As he spoke, tears trickled down his face; this man who Daphne had never before seen cry, Lieutenant General Sir Frederick Browning, Treasurer to the Duke of Edinburgh, but the titles seemed to mean nothing. It was her husband, Tommy, yet he was almost unrecognisable; suddenly become pitiful and weak and shrunken, his hair lank, his face like yellowing parchment against the starched white sheets. She sat with him for a little while, but he did not stop weeping, and eventually, she went to find a doctor, to ask him to explain what was wrong. The doctor was a young man, not the chap in charge, but he seemed confident enough. 'Your husband has suffered a very serious mental breakdown,' he said to Daphne, and she nodded, as if she was a woman strong enough to hear such news without crumpling, but her head was spinning again; no, not spinning, it was compressed, as if there were too much pressure within it, as if the outside and the inside were misaligned. She tried to follow what the doctor was telling her; it was something to do with nervous exhaustion, the after-effects of Tommy's army career in two world wars, and the pressure of his responsibility for the Royal Family, and he'd been drinking far too much, and must stop. His liver was damaged, but the main problem was . . . the problem was . . . How was she to deal with this problem?

Of course, the doctor didn't know everything, and nor did Daphne, not then in the stuffy, airless rooms of the nursing home, not until she got back to the flat, Tommy's flat; his London lair, even though Daphne paid for it, just like she paid for everything. The telephone started ringing as soon as she put the key in the front door, as if it had been waiting for her, as if someone was watching and waiting, waiting for her arrival: an ambush, of sorts. It took her a minute or two to get the key to turn in the lock, but the telephone carried on ringing, insistent, shrill, and so Daphne picked it up as soon as she'd got into the hall, without even switching the lamp on, caught unawares in the twilight. 'Hello?' she said, not wanting to give her name, not knowing which title to use here on this unfamiliar territory.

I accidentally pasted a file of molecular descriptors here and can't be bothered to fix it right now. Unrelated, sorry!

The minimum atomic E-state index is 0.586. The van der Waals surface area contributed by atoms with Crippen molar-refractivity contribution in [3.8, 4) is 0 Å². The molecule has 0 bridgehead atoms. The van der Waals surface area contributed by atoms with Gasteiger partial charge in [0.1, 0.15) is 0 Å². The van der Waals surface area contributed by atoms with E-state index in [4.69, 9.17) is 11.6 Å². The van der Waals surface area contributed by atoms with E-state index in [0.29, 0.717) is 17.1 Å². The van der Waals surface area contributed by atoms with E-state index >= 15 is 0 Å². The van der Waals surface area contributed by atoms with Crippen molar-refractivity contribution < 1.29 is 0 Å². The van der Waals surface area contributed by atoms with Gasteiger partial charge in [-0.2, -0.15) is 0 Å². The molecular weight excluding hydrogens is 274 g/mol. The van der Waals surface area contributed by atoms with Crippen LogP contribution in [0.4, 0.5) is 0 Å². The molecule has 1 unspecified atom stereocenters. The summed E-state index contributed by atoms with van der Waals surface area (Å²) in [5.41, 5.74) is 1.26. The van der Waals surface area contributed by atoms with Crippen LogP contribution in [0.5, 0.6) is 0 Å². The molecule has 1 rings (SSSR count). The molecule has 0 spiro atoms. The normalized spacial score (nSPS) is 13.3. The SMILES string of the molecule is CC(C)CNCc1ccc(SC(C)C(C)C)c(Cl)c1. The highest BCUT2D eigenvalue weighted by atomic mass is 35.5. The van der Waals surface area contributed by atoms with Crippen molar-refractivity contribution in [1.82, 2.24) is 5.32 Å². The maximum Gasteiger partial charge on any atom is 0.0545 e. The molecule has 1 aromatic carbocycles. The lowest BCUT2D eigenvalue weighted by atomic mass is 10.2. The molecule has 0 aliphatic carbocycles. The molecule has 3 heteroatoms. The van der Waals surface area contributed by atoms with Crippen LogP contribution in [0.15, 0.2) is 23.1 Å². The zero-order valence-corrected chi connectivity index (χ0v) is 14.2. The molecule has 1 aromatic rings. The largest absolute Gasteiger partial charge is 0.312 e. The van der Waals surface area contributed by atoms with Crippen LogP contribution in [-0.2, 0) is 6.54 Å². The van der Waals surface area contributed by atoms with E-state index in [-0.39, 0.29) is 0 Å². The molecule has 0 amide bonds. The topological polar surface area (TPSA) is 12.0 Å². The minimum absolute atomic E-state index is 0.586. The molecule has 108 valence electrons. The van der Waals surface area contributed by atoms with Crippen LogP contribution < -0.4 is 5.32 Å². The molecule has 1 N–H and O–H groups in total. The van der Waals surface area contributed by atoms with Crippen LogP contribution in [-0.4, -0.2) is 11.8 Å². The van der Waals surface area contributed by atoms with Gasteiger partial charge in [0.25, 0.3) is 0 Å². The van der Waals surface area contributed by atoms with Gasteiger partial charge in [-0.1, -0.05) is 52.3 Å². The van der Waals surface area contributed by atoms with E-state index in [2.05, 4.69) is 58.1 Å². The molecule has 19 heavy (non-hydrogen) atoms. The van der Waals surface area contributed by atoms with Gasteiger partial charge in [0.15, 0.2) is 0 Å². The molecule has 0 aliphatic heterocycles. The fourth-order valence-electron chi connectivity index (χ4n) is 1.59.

'Is that Lady Browning?' said a woman's voice.

Daphne said yes, though she felt uncertain as she spoke, as if this woman might accuse her of being an impostor, an intruder in Tommy's flat. The voice sounded familiar, but it was somehow surprising to hear the woman speak out loud, as if she were a character in one of Daphne's books, suddenly brought to life, yet disembodied at the end of a phone line. Daphne recognised the woman's name, though she didn't really know her, not properly; they'd met once at the ballet, in Covent Garden, a year or so ago, when she had been a blurred face from Tommy's London life. But Daphne sensed some danger, even then, after that single encounter, for in her mind she'd christened her the Snow Queen, like one of the ballerinas they watched on the stage that evening; irresistibly beautiful and bewitching to those under her spell, yet cold at heart, turning everything to ice around her. Not that Daphne said this to Tommy at the time, nor to anyone else, it would have sounded so childish, though the woman made her feel like a child, albeit a suspicious one, and she'd marked her down as one to watch, for she knew her kind.